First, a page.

Why do I only get Amazon’s pre-authorized list of blogs? (They show 308 at this time). When they say on their page, “Get blogs wirelessly delivered to your Kindle for as little as $.99 per month.” that is PER BLOG. If this is a distribution device that is only intended for publishers willing to pay to slide their content in to this new distribution channel, it will fail or will materially reduce attention paid to new media (e.g., blogs). I initially burst out laughing when I looked at the list of blogs as there is NO WAY I’d pay $.99 per month for ANY of them!

This is exactly what happened to podcasting when Apple buried access to the podcast directory and had on the front page major, traditional media “podcast” releases rather than those of us building audiences. Apple didn’t make any money on podcasts so they made access more abstract and difficult in iTunes. As a result, podcasting is waning as a category.

Speaking of Apple and their touch devices (iPhone, iPod Touch) as well as the patent they took out on touch technology, I’m wondering what a general computing device — that’s a touch tablet with full customization capabilities and color — might do to do an end-run-around what Amazon just introduced.

Speaking of Apple and their touch devices (iPhone, iPod Touch) as well as the patent they took out on touch technology, I’m wondering what a general computing device — that’s a touch tablet with full customization capabilities and color — might do to do an end-run-around what Amazon just introduced.

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5 Comments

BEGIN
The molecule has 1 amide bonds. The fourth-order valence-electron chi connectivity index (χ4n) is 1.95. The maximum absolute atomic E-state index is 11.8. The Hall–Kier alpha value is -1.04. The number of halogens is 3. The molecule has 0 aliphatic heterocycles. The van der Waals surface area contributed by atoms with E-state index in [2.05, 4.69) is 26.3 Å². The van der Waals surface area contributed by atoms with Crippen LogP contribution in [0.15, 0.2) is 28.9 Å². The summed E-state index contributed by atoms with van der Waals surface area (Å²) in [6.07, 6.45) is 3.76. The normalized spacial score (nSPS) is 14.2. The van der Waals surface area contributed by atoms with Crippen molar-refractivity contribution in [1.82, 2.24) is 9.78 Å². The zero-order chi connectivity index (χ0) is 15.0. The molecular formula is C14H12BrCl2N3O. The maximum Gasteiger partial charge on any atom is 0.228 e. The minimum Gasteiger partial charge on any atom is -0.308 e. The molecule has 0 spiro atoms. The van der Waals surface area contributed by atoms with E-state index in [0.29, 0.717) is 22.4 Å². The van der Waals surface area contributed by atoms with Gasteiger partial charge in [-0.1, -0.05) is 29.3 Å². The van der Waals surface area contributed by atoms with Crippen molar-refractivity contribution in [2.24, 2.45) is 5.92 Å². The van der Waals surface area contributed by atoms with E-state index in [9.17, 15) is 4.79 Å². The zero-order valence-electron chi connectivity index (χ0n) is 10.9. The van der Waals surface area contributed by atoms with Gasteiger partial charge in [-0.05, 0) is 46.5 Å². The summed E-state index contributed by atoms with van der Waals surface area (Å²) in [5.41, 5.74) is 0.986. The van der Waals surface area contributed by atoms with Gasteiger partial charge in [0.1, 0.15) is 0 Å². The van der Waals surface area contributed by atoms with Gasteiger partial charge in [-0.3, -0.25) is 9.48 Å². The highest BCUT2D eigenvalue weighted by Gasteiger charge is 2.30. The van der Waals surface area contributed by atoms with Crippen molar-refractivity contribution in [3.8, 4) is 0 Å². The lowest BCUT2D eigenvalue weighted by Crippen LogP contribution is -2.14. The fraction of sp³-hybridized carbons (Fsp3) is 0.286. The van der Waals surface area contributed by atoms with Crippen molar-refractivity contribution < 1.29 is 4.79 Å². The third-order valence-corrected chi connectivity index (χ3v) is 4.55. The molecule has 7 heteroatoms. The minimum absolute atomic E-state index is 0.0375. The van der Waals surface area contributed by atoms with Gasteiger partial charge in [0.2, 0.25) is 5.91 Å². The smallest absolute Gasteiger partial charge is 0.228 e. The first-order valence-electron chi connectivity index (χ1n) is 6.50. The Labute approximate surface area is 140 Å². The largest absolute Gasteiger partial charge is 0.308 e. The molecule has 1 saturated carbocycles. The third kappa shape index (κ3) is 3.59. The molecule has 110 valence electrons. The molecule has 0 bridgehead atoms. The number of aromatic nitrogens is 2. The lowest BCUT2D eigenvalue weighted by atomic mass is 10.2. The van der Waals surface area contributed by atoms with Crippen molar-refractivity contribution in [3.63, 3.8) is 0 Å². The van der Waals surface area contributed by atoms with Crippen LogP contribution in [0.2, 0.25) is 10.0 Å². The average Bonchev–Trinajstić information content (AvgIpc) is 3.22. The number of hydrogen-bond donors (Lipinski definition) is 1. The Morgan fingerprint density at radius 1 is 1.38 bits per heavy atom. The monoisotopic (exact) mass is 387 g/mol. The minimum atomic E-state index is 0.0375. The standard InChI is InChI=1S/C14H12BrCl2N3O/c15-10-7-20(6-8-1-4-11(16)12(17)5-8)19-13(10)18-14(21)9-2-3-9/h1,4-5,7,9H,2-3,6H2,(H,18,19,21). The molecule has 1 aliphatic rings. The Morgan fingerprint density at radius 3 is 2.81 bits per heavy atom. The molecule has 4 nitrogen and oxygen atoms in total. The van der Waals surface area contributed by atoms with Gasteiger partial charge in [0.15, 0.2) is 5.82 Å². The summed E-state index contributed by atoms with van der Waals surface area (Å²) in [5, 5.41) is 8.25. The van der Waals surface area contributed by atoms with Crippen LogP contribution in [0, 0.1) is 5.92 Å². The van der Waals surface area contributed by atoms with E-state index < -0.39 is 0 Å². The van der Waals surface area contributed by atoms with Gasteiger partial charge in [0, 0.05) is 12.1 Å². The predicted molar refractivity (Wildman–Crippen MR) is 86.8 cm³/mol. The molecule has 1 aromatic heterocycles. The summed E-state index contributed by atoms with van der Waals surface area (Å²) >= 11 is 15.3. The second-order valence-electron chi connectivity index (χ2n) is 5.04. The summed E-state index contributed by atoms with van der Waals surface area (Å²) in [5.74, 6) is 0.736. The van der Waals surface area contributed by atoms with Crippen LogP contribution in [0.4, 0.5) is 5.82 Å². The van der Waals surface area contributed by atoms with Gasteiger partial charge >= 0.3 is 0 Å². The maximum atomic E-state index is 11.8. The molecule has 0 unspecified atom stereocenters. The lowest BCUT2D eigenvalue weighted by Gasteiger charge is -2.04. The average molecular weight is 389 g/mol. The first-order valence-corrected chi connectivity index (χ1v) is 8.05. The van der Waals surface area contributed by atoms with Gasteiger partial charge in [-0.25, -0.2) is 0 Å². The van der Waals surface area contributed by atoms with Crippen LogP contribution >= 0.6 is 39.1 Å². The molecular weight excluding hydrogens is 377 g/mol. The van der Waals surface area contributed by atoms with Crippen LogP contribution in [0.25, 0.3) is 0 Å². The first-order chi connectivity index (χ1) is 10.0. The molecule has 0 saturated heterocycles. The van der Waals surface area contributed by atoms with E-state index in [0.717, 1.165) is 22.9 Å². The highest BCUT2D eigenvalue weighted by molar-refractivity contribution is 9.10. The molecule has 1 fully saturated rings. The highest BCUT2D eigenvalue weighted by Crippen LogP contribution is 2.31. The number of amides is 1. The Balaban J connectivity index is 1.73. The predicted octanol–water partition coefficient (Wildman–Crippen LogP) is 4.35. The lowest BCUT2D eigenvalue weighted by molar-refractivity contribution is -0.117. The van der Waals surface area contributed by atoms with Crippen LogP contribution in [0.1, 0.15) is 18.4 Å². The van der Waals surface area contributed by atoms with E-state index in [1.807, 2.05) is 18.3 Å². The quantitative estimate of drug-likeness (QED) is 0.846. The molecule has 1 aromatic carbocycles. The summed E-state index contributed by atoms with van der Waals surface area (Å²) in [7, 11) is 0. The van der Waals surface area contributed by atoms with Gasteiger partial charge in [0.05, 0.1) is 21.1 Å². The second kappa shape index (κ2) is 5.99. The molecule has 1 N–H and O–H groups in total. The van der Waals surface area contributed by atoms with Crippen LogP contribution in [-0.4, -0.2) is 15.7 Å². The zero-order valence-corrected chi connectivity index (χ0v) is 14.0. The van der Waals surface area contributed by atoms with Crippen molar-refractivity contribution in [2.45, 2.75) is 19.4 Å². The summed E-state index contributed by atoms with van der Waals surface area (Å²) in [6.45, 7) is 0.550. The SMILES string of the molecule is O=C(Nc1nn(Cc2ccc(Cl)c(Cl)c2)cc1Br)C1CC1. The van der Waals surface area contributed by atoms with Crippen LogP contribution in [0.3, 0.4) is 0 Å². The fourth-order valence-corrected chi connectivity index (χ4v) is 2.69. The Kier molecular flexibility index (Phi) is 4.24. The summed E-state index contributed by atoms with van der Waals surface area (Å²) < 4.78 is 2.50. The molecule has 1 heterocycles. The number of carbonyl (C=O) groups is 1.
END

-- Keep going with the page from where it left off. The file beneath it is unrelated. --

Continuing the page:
1. PXLated on November 19, 2007 at 11:28 am

    It sure got hit by the ugly stick. Zune anyone?
    With the content costs involved, they should give the thing away.



  2. kcmarshall on November 19, 2007 at 1:51 pm

    Steve,

    I think some of your questions are answered in the User Guide. Chapter 8, “Kindle and Your Computer” talks about transferring files over USB to the Kindle or (more likely) the installed SD card. The supported file formats are:
    “Kindle (.AZW)
    Text (.TXT)
    Unprotected Mobipocket (.MOBI, .PRC)
    Audible (.AA)
    MP3 (.MP3)”

    Section 8.3 talks about converting other file formats to Kindle format. Basically you email files to an Amazon service and they get converted and sent back. There is a “small fee” to transfer converted files directly to the Kindle over wireless but they can be returned via email for free.

    Not sure this is a perfect device but the expenses mostly appear to buy you convenience rather than basic functionality. I can imagine transferring my own PDFs & MP3s frequently – not sure I’d buy a lot of Kindle-formatted content.

    Kevin



  3. Steve Borsch on November 19, 2007 at 2:52 pm

    @Kevin: Glad you located that user guide. I just read it and now would modify my comments. I didn’t find this at launch so perhaps several areas were added throughout the morning?

    PDF is conspicuously absent as are other audio file formats. Still, there is a lot here and the device looks promising.



  4. jd on November 19, 2007 at 5:23 pm

    Steve,

    This looks like a classic disruptive product in my view. By definition, disruptive technologies don’t seek to do everything – in other words it is not a computer or pda replacement. What it disrupts is the book and magazine and their corresponding distribution channels. I can already read blogs and documents on my iPhone and laptop. I don’t need a device for that. But I also carry around three or four books and several magazines at a time in my brief case plus get a package from Amazon once or twice a week. Would I pay $399 for a device that allows me to buy books for 50% less than I pay now when I read 20 to 25 books a year. Absolutely. Now I don’t have to store books all over my house. I can annotate on the electronic version. Plus it all comes from a trusted brand who has quite a bit of leverage in the publishing business. Disruptive products just have to be good enough at one or two things. This product does in my opinion. I’m ordering one today.



  5. Michael Long on November 19, 2007 at 8:13 pm

    I suspect that the $0.99 fee helps pay for the connection charges needed to maintain daily access to the blog, as there’re no other subscription fees involved.